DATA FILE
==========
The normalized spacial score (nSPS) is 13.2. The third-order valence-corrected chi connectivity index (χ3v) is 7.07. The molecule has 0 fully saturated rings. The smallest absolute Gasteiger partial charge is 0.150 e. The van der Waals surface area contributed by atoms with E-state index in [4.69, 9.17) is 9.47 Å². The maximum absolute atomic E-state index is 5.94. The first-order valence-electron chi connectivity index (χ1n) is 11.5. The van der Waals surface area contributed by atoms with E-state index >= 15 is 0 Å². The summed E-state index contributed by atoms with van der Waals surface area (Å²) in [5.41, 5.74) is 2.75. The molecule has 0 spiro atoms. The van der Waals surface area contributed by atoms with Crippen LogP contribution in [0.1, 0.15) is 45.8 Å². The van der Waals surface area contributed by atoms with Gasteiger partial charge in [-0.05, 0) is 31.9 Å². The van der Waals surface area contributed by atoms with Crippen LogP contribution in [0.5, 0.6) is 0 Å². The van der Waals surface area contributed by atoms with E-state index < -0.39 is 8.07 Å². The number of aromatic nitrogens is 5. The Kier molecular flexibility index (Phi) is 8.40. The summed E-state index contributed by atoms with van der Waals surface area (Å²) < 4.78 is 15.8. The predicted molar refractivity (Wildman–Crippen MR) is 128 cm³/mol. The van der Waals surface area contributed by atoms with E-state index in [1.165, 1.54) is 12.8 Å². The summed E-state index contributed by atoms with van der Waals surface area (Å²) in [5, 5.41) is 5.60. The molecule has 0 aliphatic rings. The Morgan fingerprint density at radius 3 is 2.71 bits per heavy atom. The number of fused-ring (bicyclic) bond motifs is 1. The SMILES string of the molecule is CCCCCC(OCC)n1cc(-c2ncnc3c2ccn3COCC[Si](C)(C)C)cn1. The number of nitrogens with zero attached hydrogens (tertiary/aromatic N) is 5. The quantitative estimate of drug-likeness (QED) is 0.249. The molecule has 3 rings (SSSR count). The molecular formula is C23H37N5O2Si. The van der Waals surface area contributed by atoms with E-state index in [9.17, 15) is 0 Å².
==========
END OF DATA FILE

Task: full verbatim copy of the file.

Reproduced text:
The normalized spacial score (nSPS) is 13.2. The third-order valence-corrected chi connectivity index (χ3v) is 7.07. The molecule has 0 fully saturated rings. The smallest absolute Gasteiger partial charge is 0.150 e. The van der Waals surface area contributed by atoms with E-state index in [4.69, 9.17) is 9.47 Å². The maximum absolute atomic E-state index is 5.94. The first-order valence-electron chi connectivity index (χ1n) is 11.5. The van der Waals surface area contributed by atoms with E-state index >= 15 is 0 Å². The summed E-state index contributed by atoms with van der Waals surface area (Å²) in [5.41, 5.74) is 2.75. The molecule has 0 spiro atoms. The van der Waals surface area contributed by atoms with Crippen LogP contribution in [0.1, 0.15) is 45.8 Å². The van der Waals surface area contributed by atoms with Gasteiger partial charge in [-0.05, 0) is 31.9 Å². The van der Waals surface area contributed by atoms with Crippen LogP contribution in [0.5, 0.6) is 0 Å². The van der Waals surface area contributed by atoms with E-state index < -0.39 is 8.07 Å². The number of aromatic nitrogens is 5. The Kier molecular flexibility index (Phi) is 8.40. The summed E-state index contributed by atoms with van der Waals surface area (Å²) < 4.78 is 15.8. The predicted molar refractivity (Wildman–Crippen MR) is 128 cm³/mol. The van der Waals surface area contributed by atoms with E-state index in [1.165, 1.54) is 12.8 Å². The summed E-state index contributed by atoms with van der Waals surface area (Å²) in [5, 5.41) is 5.60. The molecule has 0 aliphatic rings. The Morgan fingerprint density at radius 3 is 2.71 bits per heavy atom. The number of fused-ring (bicyclic) bond motifs is 1. The SMILES string of the molecule is CCCCCC(OCC)n1cc(-c2ncnc3c2ccn3COCC[Si](C)(C)C)cn1. The number of nitrogens with zero attached hydrogens (tertiary/aromatic N) is 5. The quantitative estimate of drug-likeness (QED) is 0.249. The molecule has 3 rings (SSSR count). The molecular formula is C23H37N5O2Si. The van der Waals surface area contributed by atoms with E-state index in [9.17, 15) is 0 Å².